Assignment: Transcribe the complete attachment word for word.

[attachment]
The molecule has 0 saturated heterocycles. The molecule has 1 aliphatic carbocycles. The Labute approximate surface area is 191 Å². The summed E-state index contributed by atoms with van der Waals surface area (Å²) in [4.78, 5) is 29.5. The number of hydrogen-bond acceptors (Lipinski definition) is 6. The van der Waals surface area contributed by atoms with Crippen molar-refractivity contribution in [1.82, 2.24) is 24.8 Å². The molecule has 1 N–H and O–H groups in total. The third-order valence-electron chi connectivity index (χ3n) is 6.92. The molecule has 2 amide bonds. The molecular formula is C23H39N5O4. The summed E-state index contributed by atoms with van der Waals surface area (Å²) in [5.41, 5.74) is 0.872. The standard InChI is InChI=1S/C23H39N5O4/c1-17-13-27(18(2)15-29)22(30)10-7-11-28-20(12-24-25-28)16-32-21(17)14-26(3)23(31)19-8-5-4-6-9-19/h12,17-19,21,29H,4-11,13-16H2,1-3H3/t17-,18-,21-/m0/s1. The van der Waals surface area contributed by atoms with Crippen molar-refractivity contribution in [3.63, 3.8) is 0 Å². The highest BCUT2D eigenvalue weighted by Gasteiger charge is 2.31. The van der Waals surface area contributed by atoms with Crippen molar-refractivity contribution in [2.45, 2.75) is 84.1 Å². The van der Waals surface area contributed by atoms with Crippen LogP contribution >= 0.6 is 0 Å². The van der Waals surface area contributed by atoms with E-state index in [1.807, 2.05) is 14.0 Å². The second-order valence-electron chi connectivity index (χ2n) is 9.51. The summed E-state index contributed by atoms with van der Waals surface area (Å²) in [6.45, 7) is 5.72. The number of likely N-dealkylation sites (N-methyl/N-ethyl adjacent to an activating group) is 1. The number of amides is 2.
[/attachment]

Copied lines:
The molecule has 0 saturated heterocycles. The molecule has 1 aliphatic carbocycles. The Labute approximate surface area is 191 Å². The summed E-state index contributed by atoms with van der Waals surface area (Å²) in [4.78, 5) is 29.5. The number of hydrogen-bond acceptors (Lipinski definition) is 6. The van der Waals surface area contributed by atoms with Crippen molar-refractivity contribution in [1.82, 2.24) is 24.8 Å². The molecule has 1 N–H and O–H groups in total. The third-order valence-electron chi connectivity index (χ3n) is 6.92. The molecule has 2 amide bonds. The molecular formula is C23H39N5O4. The summed E-state index contributed by atoms with van der Waals surface area (Å²) in [5.41, 5.74) is 0.872. The standard InChI is InChI=1S/C23H39N5O4/c1-17-13-27(18(2)15-29)22(30)10-7-11-28-20(12-24-25-28)16-32-21(17)14-26(3)23(31)19-8-5-4-6-9-19/h12,17-19,21,29H,4-11,13-16H2,1-3H3/t17-,18-,21-/m0/s1. The van der Waals surface area contributed by atoms with Crippen molar-refractivity contribution in [3.63, 3.8) is 0 Å². The highest BCUT2D eigenvalue weighted by Gasteiger charge is 2.31. The van der Waals surface area contributed by atoms with Crippen molar-refractivity contribution in [2.45, 2.75) is 84.1 Å². The van der Waals surface area contributed by atoms with Crippen LogP contribution >= 0.6 is 0 Å². The van der Waals surface area contributed by atoms with E-state index in [1.807, 2.05) is 14.0 Å². The second-order valence-electron chi connectivity index (χ2n) is 9.51. The summed E-state index contributed by atoms with van der Waals surface area (Å²) in [6.45, 7) is 5.72. The number of likely N-dealkylation sites (N-methyl/N-ethyl adjacent to an activating group) is 1. The number of amides is 2.